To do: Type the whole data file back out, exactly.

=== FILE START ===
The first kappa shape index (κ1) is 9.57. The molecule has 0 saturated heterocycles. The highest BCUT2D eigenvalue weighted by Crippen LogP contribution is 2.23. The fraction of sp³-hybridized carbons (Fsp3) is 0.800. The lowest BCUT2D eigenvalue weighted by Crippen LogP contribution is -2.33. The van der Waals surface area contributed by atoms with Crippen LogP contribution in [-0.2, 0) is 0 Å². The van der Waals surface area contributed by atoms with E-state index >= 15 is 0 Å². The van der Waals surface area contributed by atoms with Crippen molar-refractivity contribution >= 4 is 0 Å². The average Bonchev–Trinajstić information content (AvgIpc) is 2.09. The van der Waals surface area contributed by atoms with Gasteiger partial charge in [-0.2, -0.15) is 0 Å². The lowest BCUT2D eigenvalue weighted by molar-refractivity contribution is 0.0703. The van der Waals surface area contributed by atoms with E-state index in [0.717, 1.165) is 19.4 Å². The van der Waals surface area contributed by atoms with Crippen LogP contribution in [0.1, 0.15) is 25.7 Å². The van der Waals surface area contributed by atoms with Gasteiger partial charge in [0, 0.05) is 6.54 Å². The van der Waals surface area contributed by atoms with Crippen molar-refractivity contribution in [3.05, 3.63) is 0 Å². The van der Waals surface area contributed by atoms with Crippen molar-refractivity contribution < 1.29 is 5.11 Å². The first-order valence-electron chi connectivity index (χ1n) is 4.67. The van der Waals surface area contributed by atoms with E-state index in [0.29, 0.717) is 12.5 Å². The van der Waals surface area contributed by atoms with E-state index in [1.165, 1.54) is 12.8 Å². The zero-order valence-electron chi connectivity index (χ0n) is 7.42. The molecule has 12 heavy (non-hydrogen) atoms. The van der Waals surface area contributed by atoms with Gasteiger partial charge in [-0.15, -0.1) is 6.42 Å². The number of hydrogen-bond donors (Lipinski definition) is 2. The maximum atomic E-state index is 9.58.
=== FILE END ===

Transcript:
The first kappa shape index (κ1) is 9.57. The molecule has 0 saturated heterocycles. The highest BCUT2D eigenvalue weighted by Crippen LogP contribution is 2.23. The fraction of sp³-hybridized carbons (Fsp3) is 0.800. The lowest BCUT2D eigenvalue weighted by Crippen LogP contribution is -2.33. The van der Waals surface area contributed by atoms with Crippen LogP contribution in [-0.2, 0) is 0 Å². The van der Waals surface area contributed by atoms with E-state index >= 15 is 0 Å². The van der Waals surface area contributed by atoms with Crippen molar-refractivity contribution >= 4 is 0 Å². The average Bonchev–Trinajstić information content (AvgIpc) is 2.09. The van der Waals surface area contributed by atoms with Gasteiger partial charge in [-0.2, -0.15) is 0 Å². The lowest BCUT2D eigenvalue weighted by molar-refractivity contribution is 0.0703. The van der Waals surface area contributed by atoms with E-state index in [0.717, 1.165) is 19.4 Å². The van der Waals surface area contributed by atoms with Crippen LogP contribution in [0.1, 0.15) is 25.7 Å². The van der Waals surface area contributed by atoms with Gasteiger partial charge in [0, 0.05) is 6.54 Å². The van der Waals surface area contributed by atoms with Crippen molar-refractivity contribution in [3.05, 3.63) is 0 Å². The van der Waals surface area contributed by atoms with Crippen molar-refractivity contribution < 1.29 is 5.11 Å². The first-order valence-electron chi connectivity index (χ1n) is 4.67. The van der Waals surface area contributed by atoms with E-state index in [0.29, 0.717) is 12.5 Å². The van der Waals surface area contributed by atoms with E-state index in [1.165, 1.54) is 12.8 Å². The zero-order valence-electron chi connectivity index (χ0n) is 7.42. The molecule has 12 heavy (non-hydrogen) atoms. The van der Waals surface area contributed by atoms with Gasteiger partial charge in [-0.15, -0.1) is 6.42 Å². The number of hydrogen-bond donors (Lipinski definition) is 2. The maximum atomic E-state index is 9.58.